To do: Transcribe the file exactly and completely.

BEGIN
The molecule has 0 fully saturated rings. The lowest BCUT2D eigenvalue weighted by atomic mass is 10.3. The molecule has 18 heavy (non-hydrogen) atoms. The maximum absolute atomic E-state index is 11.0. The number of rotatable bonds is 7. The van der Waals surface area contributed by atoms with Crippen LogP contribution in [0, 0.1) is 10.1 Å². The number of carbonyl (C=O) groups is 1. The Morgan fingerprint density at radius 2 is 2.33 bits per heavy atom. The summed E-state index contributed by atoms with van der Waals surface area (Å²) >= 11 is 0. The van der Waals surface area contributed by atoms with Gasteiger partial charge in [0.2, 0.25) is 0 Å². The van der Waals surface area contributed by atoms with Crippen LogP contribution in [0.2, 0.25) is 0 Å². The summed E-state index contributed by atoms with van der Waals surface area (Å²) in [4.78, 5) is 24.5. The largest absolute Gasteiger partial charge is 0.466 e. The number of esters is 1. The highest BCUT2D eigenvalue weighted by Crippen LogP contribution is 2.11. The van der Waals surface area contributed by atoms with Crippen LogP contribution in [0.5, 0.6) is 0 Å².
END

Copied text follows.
The molecule has 0 fully saturated rings. The lowest BCUT2D eigenvalue weighted by atomic mass is 10.3. The molecule has 18 heavy (non-hydrogen) atoms. The maximum absolute atomic E-state index is 11.0. The number of rotatable bonds is 7. The van der Waals surface area contributed by atoms with Crippen LogP contribution in [0, 0.1) is 10.1 Å². The number of carbonyl (C=O) groups is 1. The Morgan fingerprint density at radius 2 is 2.33 bits per heavy atom. The summed E-state index contributed by atoms with van der Waals surface area (Å²) >= 11 is 0. The van der Waals surface area contributed by atoms with Gasteiger partial charge in [0.2, 0.25) is 0 Å². The van der Waals surface area contributed by atoms with Crippen LogP contribution in [0.2, 0.25) is 0 Å². The summed E-state index contributed by atoms with van der Waals surface area (Å²) in [4.78, 5) is 24.5. The largest absolute Gasteiger partial charge is 0.466 e. The number of esters is 1. The highest BCUT2D eigenvalue weighted by Crippen LogP contribution is 2.11. The van der Waals surface area contributed by atoms with Crippen LogP contribution in [0.5, 0.6) is 0 Å².